The same mum had said that a workman had stolen a large amount of money from the house. The daughter thought this very unlikely, as the family had known the workman for years and considered him trustworthy. There remained a doubt, until the money was found hidden away some weeks later. Tatiana said that if the daughter had any concerns about financial abuse, then she should contact social services – they would be able to offer support and advise if any further action should be taken

Laptop in a trolly

A member’s sister is keen on electrical gadgets. She had considered buying a new smartphone, but had been dissuaded, as she agreed her current mobile met her needs (and because she didn’t answer phone calls, and regularly turned it off). She was slightly paranoid and concerned about the security of he laptop. As a result, she had started taking it out with her, in her shopping trolly, when she went out for a walk. Her brother had suggested this wasn’t a good idea, so she isn’t talking to him at the moment!

Greenwich council: Changes to Adult Social Care Funding

Greenwich council’s finances have been under pressure for some time. They had intended to announce changes to funding just as the pandemic hit us. After a pause, they are now sending out letters to those who will be affected by the changes. You can read an example letter from the council about funding here.


A dad had been managing quite well during lockdown. Issues had caused concern previously when he was out and about, but recently he had hadn’t been out or about, so these problems hadn’t arisen. There was a short period when he had become disorientated, paranoid, and had refused to take his medication. This was due the upheaval caused by a major programme of carpet replacement in the house where he lived with his family. Fortunately, when the carpets were laid and the furniture moved back, life returned to a state of equilibrium.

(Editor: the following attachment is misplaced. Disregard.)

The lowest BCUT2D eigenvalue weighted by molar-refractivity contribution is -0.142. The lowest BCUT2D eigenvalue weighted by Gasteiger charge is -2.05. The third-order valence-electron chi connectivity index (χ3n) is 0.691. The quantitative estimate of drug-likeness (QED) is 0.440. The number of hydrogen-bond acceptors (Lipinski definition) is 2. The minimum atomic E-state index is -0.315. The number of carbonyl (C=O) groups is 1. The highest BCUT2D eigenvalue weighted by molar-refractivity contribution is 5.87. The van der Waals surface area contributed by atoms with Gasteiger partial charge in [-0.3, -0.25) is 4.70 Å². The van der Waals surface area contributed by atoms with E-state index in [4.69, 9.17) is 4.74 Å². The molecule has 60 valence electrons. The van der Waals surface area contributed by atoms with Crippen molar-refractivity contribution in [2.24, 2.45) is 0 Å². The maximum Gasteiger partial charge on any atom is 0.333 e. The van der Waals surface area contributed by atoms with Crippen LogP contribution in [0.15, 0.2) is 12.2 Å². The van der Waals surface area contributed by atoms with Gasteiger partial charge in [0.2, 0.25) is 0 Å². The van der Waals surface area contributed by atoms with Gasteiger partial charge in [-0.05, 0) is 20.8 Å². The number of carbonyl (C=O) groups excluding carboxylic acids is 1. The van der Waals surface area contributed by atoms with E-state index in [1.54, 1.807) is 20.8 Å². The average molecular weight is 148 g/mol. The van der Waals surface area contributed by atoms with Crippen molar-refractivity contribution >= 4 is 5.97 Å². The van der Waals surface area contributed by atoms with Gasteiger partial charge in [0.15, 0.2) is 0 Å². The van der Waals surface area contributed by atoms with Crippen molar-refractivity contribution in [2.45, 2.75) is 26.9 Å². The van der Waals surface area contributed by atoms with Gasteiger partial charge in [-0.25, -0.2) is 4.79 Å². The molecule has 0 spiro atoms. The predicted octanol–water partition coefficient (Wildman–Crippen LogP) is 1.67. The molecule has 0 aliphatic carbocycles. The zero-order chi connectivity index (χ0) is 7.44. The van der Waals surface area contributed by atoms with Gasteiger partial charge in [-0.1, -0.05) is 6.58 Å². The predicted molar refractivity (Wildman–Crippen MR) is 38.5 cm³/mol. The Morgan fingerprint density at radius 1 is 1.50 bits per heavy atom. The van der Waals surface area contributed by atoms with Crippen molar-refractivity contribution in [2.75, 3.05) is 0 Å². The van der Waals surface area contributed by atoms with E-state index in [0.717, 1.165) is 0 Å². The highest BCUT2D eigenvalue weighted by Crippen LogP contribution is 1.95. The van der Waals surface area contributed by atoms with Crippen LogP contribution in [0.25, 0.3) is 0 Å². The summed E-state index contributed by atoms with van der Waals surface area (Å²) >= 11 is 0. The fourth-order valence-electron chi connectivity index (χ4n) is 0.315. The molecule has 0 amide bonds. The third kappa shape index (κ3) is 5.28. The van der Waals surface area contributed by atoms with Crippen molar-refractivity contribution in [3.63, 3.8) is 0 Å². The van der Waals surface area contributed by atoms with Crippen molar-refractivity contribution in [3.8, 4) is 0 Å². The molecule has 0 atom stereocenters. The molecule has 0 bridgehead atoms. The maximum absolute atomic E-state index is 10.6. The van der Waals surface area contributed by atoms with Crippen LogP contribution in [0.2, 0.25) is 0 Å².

Pictures evoking memories

Janet brought up a tip from another Alzheimer’s Show webinar: text or words can mean little to some people with dementia – whereas a picture (working on a different part of the brain) may immediately bring up an emotional response and possibly recall of an event. The quiz question above might not have struck a chord, but this picture might…

Using a photo or a picture as a visual aid can help in a variety of situations. If you ask someone with dementia if they would like beans on toast or a sandwich, they might have difficulty understanding the options. If, as well as asking them, you showed a picture of both meals, they might recognise what was being offered and be able to make a decision.

A group member – who had been a professional photographer – had used this idea to produce memory books for her mum. The books tell stories of particular times and places, and are very popular with mum. They always started a conversation about the past – well worth a try

There was some good news – two of the carers had managed to arrange breaks and were going away (not together). We look forward to a full update.